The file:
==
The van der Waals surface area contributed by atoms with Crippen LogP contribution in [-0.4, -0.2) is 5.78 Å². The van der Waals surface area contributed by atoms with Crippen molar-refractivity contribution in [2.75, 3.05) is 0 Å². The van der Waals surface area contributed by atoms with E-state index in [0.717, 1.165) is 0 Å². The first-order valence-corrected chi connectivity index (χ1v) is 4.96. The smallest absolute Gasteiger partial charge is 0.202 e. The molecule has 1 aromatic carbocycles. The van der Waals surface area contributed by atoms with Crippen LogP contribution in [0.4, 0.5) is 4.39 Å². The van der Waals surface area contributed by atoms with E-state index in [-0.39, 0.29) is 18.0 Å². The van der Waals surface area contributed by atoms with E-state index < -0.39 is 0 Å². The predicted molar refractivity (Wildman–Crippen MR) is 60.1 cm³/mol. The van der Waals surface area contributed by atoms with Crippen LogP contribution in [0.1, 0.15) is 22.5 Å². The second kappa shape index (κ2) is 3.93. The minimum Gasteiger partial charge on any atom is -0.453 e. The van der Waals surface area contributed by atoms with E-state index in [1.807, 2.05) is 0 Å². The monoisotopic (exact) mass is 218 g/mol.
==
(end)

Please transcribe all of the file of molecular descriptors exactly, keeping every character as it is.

The van der Waals surface area contributed by atoms with Crippen LogP contribution in [-0.4, -0.2) is 5.78 Å². The van der Waals surface area contributed by atoms with Crippen molar-refractivity contribution in [2.75, 3.05) is 0 Å². The van der Waals surface area contributed by atoms with E-state index in [0.717, 1.165) is 0 Å². The first-order valence-corrected chi connectivity index (χ1v) is 4.96. The smallest absolute Gasteiger partial charge is 0.202 e. The molecule has 1 aromatic carbocycles. The van der Waals surface area contributed by atoms with Crippen LogP contribution in [0.4, 0.5) is 4.39 Å². The van der Waals surface area contributed by atoms with E-state index in [-0.39, 0.29) is 18.0 Å². The van der Waals surface area contributed by atoms with E-state index < -0.39 is 0 Å². The predicted molar refractivity (Wildman–Crippen MR) is 60.1 cm³/mol. The van der Waals surface area contributed by atoms with Crippen LogP contribution in [0.1, 0.15) is 22.5 Å². The second kappa shape index (κ2) is 3.93. The minimum Gasteiger partial charge on any atom is -0.453 e. The van der Waals surface area contributed by atoms with E-state index in [1.807, 2.05) is 0 Å². The monoisotopic (exact) mass is 218 g/mol.